If you are that person, post a message on how to contact you!

09 March 2008

Latvian Surnames oder Lettisch familiennamen

Well, maybe not really "Latvian" as most would claim that they are in fact German and not Latvian. While I tend to agree, they are all from documents that originate in present day Latvia. The following is a list of names that I have compiled from my research thus far in which I am trying to map out my family tree. I will update it as I learn more. ALL of the names are important to my research. My grandparents' names have two stars (**), while my great grandparents' names have one star (*). PLEASE contact me if you are of any relation to any of these names, even if you are unsure of a relationship to Latvia! The Truschinski names in the second row below are especially important as they are the different versions of my last name and there have been very few found with some connection to Latvia at this point.

**Trusinski or Truschinski or Truschinsky or Trusinskis

08 March 2008

Research update

I still have not received notification about the Trusinskis records arriving in Oakdale. I think that there will be some very interesting and useful information in those records. Their usefulness will be limited, however, because I think they are going to be primarily in Russian. It takes much longer for me to identify names and it is very, very difficult for me to gather much more information from them. *sigh*

I have received another communication from the gentleman from Germany. He is originally from Latvia, and, like my father and his family, left Latvia when he was very young. He has extensive knowledge of the Gangnus family line and it seems may have some that might overlap with some other areas in which I am researching. For example, he mentions an "Alexander Till" and his marriage to someone. I will be curious to find out more about this particular Till, because I have one that was born in the same year (Eugene Alexander Till) but I have specific records about him having another marriage at a preceding time. Maybe there was a second marriage or, more likely, it is some other Till. The Till line that I have amassed thus far is from Johann Samuel August Till who had 9 children. I've only established a line from one of those children! From that child (August Theodor Till) who had 11 children, I have found three who have been married and a couple who had died when they were young. Of those three marriages, I have only one that continues another generation. That one has 7 children all of which were married at some point.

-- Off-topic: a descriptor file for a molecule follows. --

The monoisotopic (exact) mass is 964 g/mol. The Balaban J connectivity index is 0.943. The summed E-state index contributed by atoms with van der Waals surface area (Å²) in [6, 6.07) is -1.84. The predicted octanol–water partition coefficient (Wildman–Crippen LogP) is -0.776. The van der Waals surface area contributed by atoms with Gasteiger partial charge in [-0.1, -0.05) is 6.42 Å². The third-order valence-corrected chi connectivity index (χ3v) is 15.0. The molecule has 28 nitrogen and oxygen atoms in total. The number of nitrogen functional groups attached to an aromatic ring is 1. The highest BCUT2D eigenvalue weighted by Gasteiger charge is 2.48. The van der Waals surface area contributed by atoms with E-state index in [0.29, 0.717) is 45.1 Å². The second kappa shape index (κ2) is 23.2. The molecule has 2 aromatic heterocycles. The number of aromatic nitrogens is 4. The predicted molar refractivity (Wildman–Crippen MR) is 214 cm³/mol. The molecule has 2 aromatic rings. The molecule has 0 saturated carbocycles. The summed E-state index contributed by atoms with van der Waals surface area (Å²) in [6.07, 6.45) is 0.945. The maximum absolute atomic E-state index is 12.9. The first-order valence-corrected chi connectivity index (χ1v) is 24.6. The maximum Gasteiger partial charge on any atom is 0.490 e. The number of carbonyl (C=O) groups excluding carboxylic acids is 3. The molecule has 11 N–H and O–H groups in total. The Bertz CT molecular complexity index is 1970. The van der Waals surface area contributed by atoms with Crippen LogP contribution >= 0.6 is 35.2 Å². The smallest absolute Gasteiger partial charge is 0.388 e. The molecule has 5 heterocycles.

My point is that there are a lot of Tills out there for which I have been unable to find information. So, who knows who this "Alexander Till" may be...

Speaking of Tills, I have a death record for August Theodor Tills second wife, Katharina Elisabeth Puls. The record lists her as being married, not widowed, so that means that August T. Till was still alive at that point! Also, it lists her birth place as Riga, so that is where I must look to find more Puls records. As a part of my research, I am trying to play closer attention to "witnesses" in birth records. If they appear, that means that they must still be alive, which helps me in establishing a death date for said individual at a later point.

Other than the obvious limitation of how far I can go back in time to find records, I am going to have to figure out how to go about finding when these Tills (and others) left Latvia for Germany and elsewhere... I really, really want to find a link to some Tills who are currently alive in Germany -as does my Dad! In fact, it seems as if that is the goal in which he is most interested.

07 March 2008

I've received an email from a Gangnus!

It's been posted on one of the comments in a message dated 28 September 2007. See, Diane, this internet trolling, as I'd like to call it, has already reaped some rewards! :-) Ironically, Diane, some sort of link through the Gangnuss name leads in part to the Volga Germans. Remember, that is where some Deifels lived??

03 March 2008

More records online!

I have a lot of pretty good stuff coming up. There aren't any "breakthroughs" in them, but they do seem to further along some lines of research. They develop the Till line which, ultimately, I hope, will lead to a connection with some Tills in Heidelberg, Germany. Stay tuned!